The administration is seeking an alternative to a controversial $1.8 billion tax break known as DISC that goes primarily to major exporting companies.

European countries have charged for years that the 10-year-old provision violates the General Agreement on Tariffs and Trade (GATT).

After a lengthy series of holding actions, U.S. officials generally concede that it does violate the international agreement, but their search for an alternative has produced a dispute, with the Treasury pitted against the Commerce Department and the U.S. trade representative.

That dispute has been anxiously observed by the corporate exporting community, which fears that once the issue is raised on Capitol Hill, not only will the tax provision be killed, but a deficit-minded Congress will do nothing to replace it.

The administration is prepared to jettison the tax provision because it has been a continuing problem for trade negotiators who, whenever they have challenged European practices on steel and agriculture, have had DISC "thrown right back in their face," one participant in the controversy noted.

Under the existing law, exporting firms are allowed to create paper subsidiaries called Domestic International Sales Corporations. The companies can then use the DISCs to defer tax on just under a quarter of their profits from new exports.

European countries say such deferral is a subsidy that violates GATT, and the United States, eager to get rid of the issue and initiate its own complaints on steel and agriculture, is preparing alternative methods of providing export supports.

"A general consensus has developed among GATT member countries that the DISC is inconsistent with the GATT and that the U.S. should bring its tax practices into compliance with these rules," Treasury Secreatary Donald T. Regan wrote. "The administration believes that the U.S. should respect the GATT consensus and attempt to comply with it."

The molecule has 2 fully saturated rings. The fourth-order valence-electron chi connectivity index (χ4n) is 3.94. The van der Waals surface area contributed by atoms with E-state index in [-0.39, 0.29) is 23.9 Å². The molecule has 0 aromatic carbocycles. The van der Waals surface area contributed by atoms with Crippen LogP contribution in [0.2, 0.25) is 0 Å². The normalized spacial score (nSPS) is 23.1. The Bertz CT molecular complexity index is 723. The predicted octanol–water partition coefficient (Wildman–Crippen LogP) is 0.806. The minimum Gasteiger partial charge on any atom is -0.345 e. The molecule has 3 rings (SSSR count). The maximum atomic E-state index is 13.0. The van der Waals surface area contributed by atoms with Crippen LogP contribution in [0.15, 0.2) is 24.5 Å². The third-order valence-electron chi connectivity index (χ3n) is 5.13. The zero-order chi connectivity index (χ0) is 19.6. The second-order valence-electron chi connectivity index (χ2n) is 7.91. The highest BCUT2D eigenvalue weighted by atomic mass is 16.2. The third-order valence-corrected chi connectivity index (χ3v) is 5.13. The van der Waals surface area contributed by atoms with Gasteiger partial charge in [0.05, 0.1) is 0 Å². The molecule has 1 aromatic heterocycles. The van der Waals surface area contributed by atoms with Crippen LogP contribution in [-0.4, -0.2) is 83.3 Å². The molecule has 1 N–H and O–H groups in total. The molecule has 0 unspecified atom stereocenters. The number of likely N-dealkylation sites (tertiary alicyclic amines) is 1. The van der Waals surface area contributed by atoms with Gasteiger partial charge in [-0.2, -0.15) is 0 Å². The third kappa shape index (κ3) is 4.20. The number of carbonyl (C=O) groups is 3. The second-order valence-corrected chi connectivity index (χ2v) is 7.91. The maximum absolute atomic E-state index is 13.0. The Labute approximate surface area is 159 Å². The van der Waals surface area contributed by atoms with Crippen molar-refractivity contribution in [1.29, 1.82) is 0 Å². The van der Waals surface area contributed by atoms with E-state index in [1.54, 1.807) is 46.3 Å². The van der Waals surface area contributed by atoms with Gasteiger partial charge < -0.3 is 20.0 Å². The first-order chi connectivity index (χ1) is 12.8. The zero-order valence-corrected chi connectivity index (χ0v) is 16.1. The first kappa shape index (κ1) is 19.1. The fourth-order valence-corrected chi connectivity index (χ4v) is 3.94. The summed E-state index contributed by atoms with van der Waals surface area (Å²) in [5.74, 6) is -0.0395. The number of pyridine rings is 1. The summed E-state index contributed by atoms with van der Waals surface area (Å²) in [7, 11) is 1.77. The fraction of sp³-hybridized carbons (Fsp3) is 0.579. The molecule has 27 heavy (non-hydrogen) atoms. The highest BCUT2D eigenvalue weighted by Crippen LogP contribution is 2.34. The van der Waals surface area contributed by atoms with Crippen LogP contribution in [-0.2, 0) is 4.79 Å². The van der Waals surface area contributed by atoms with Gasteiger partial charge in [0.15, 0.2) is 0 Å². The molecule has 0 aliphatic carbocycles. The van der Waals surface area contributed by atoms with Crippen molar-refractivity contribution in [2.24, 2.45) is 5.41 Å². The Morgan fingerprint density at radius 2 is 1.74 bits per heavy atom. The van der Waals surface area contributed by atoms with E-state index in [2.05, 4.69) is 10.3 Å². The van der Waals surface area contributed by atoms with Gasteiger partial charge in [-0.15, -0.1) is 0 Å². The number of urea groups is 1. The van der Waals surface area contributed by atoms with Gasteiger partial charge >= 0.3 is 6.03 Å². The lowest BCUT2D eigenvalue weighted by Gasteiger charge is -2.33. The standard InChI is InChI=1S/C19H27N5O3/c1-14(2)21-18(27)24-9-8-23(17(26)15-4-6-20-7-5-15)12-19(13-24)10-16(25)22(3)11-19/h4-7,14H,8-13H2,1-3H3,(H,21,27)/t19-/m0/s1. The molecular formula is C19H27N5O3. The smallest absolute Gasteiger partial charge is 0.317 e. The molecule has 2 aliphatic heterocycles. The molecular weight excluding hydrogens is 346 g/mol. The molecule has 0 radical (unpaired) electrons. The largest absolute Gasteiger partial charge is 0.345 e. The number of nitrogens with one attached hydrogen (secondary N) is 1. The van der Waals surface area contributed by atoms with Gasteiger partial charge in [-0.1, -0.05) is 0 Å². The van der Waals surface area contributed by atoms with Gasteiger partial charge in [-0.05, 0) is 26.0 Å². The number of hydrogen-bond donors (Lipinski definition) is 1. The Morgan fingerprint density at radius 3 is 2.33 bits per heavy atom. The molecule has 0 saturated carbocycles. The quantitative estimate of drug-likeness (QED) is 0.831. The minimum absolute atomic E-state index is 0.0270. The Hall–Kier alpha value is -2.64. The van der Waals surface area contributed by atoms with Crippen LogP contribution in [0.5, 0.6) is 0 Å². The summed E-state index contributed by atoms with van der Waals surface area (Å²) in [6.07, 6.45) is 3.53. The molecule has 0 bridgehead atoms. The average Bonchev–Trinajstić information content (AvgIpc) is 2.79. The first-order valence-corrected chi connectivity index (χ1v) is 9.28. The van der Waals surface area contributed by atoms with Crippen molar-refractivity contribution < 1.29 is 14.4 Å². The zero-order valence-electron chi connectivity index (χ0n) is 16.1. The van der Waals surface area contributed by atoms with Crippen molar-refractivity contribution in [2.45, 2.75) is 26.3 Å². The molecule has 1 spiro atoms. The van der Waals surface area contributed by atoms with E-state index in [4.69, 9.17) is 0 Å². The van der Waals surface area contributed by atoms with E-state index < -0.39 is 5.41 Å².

Several members of Congress and General Electric, one of the nation's largest exporters, have proposed schemes under which DISCs would be replaced with so-called foreign international sales corporations, on the grounds that the international trade agreement does not forbid tax forgiveness on foreign transactions.

This kind of approach reportedly has the backing of Commerce and the trade representative, but strong questions, if not outright opposition, has been voiced by Treasury.

Treasury contends that for some form of foreign-based sales corporation to have value to American exporting firms, the foreign subsidiary would have to have more than a paper function so that it could legitimately earn profits that could then be legally sheltered abroad.

If the foreign subsidiary were only a paper operation, then the profits would have to be treated as taxable income by the U.S. firm under the rules of GATT requiring arms-length transactions between related firms, according to officials.

As alternatives, Treasury has reportedly suggested that the administration abandon altogether the tax subsidy approach, and instead consider such possibilities as increasing support for the Export-Import Bank, provide for a corporate tax cut or increase agricultural price supports.

Critics of the Treasury approach counter that increased financing of the Export-Import Bank would be subject to the annual threat of congressional spending cuts. In addition, the Ex-Im Bank tends to provide major loans to specific industries, particularly aircraft producers like Boeing and nuclear generator manufacturers, like Westinghouse, as opposed to DISC, which is used by a broad array of large exporters.

The issue is before the Cabinet Council on Commerce and Trade, and Regan has said that "a specific legislative proposal will be developed in the context of the 1984 budget process." The 1984 budget is to be made public in mid-January.